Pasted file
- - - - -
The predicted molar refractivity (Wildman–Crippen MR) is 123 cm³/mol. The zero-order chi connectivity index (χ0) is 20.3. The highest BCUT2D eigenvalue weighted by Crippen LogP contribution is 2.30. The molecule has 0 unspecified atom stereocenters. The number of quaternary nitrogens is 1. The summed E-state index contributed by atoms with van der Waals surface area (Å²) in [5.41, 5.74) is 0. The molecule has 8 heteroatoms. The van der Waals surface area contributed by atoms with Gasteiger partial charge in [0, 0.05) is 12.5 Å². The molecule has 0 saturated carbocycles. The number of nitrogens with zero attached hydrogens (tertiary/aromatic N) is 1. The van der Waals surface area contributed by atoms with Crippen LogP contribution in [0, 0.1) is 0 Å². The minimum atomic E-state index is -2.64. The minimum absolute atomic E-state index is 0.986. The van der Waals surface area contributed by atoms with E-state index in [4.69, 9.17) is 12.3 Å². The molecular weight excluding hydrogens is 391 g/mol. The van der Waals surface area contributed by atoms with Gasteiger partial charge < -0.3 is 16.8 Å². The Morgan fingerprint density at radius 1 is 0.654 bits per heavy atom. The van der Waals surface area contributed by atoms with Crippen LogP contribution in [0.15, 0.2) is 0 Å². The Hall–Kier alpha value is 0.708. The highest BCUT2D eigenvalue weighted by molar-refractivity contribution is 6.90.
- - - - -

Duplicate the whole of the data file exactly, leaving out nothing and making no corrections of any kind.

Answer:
The predicted molar refractivity (Wildman–Crippen MR) is 123 cm³/mol. The zero-order chi connectivity index (χ0) is 20.3. The highest BCUT2D eigenvalue weighted by Crippen LogP contribution is 2.30. The molecule has 0 unspecified atom stereocenters. The number of quaternary nitrogens is 1. The summed E-state index contributed by atoms with van der Waals surface area (Å²) in [5.41, 5.74) is 0. The molecule has 8 heteroatoms. The van der Waals surface area contributed by atoms with Gasteiger partial charge in [0, 0.05) is 12.5 Å². The molecule has 0 saturated carbocycles. The number of nitrogens with zero attached hydrogens (tertiary/aromatic N) is 1. The van der Waals surface area contributed by atoms with Crippen LogP contribution in [0, 0.1) is 0 Å². The minimum atomic E-state index is -2.64. The minimum absolute atomic E-state index is 0.986. The van der Waals surface area contributed by atoms with E-state index in [4.69, 9.17) is 12.3 Å². The molecular weight excluding hydrogens is 391 g/mol. The van der Waals surface area contributed by atoms with Gasteiger partial charge < -0.3 is 16.8 Å². The Morgan fingerprint density at radius 1 is 0.654 bits per heavy atom. The van der Waals surface area contributed by atoms with Crippen LogP contribution in [0.15, 0.2) is 0 Å². The Hall–Kier alpha value is 0.708. The highest BCUT2D eigenvalue weighted by molar-refractivity contribution is 6.90.